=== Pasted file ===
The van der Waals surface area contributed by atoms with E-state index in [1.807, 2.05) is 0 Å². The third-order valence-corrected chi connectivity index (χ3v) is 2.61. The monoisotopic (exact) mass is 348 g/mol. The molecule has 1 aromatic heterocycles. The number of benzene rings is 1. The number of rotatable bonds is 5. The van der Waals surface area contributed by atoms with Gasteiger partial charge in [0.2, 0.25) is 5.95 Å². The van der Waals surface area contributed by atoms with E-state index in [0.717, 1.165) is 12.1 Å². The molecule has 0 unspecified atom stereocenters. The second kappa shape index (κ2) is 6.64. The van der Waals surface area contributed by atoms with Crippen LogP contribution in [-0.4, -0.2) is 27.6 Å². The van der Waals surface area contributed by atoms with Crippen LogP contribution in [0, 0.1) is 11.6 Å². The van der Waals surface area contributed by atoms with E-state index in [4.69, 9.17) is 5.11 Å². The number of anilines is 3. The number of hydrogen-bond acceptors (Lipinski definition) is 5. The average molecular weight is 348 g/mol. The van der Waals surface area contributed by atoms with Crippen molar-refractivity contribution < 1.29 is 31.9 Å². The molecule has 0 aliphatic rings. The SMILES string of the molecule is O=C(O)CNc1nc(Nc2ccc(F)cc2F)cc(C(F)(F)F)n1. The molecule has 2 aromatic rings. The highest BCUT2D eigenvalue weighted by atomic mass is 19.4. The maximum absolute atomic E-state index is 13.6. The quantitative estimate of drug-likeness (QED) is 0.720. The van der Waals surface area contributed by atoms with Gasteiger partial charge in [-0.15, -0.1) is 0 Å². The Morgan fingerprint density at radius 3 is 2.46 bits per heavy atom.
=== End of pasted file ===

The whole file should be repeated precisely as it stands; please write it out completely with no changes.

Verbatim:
The van der Waals surface area contributed by atoms with E-state index in [1.807, 2.05) is 0 Å². The third-order valence-corrected chi connectivity index (χ3v) is 2.61. The monoisotopic (exact) mass is 348 g/mol. The molecule has 1 aromatic heterocycles. The number of benzene rings is 1. The number of rotatable bonds is 5. The van der Waals surface area contributed by atoms with Gasteiger partial charge in [0.2, 0.25) is 5.95 Å². The van der Waals surface area contributed by atoms with E-state index in [0.717, 1.165) is 12.1 Å². The molecule has 0 unspecified atom stereocenters. The second kappa shape index (κ2) is 6.64. The van der Waals surface area contributed by atoms with Crippen LogP contribution in [-0.4, -0.2) is 27.6 Å². The van der Waals surface area contributed by atoms with Crippen LogP contribution in [0, 0.1) is 11.6 Å². The van der Waals surface area contributed by atoms with E-state index in [4.69, 9.17) is 5.11 Å². The number of anilines is 3. The number of hydrogen-bond acceptors (Lipinski definition) is 5. The average molecular weight is 348 g/mol. The van der Waals surface area contributed by atoms with Crippen molar-refractivity contribution < 1.29 is 31.9 Å². The molecule has 0 aliphatic rings. The SMILES string of the molecule is O=C(O)CNc1nc(Nc2ccc(F)cc2F)cc(C(F)(F)F)n1. The molecule has 2 aromatic rings. The highest BCUT2D eigenvalue weighted by atomic mass is 19.4. The maximum absolute atomic E-state index is 13.6. The quantitative estimate of drug-likeness (QED) is 0.720. The van der Waals surface area contributed by atoms with Gasteiger partial charge in [-0.15, -0.1) is 0 Å². The Morgan fingerprint density at radius 3 is 2.46 bits per heavy atom.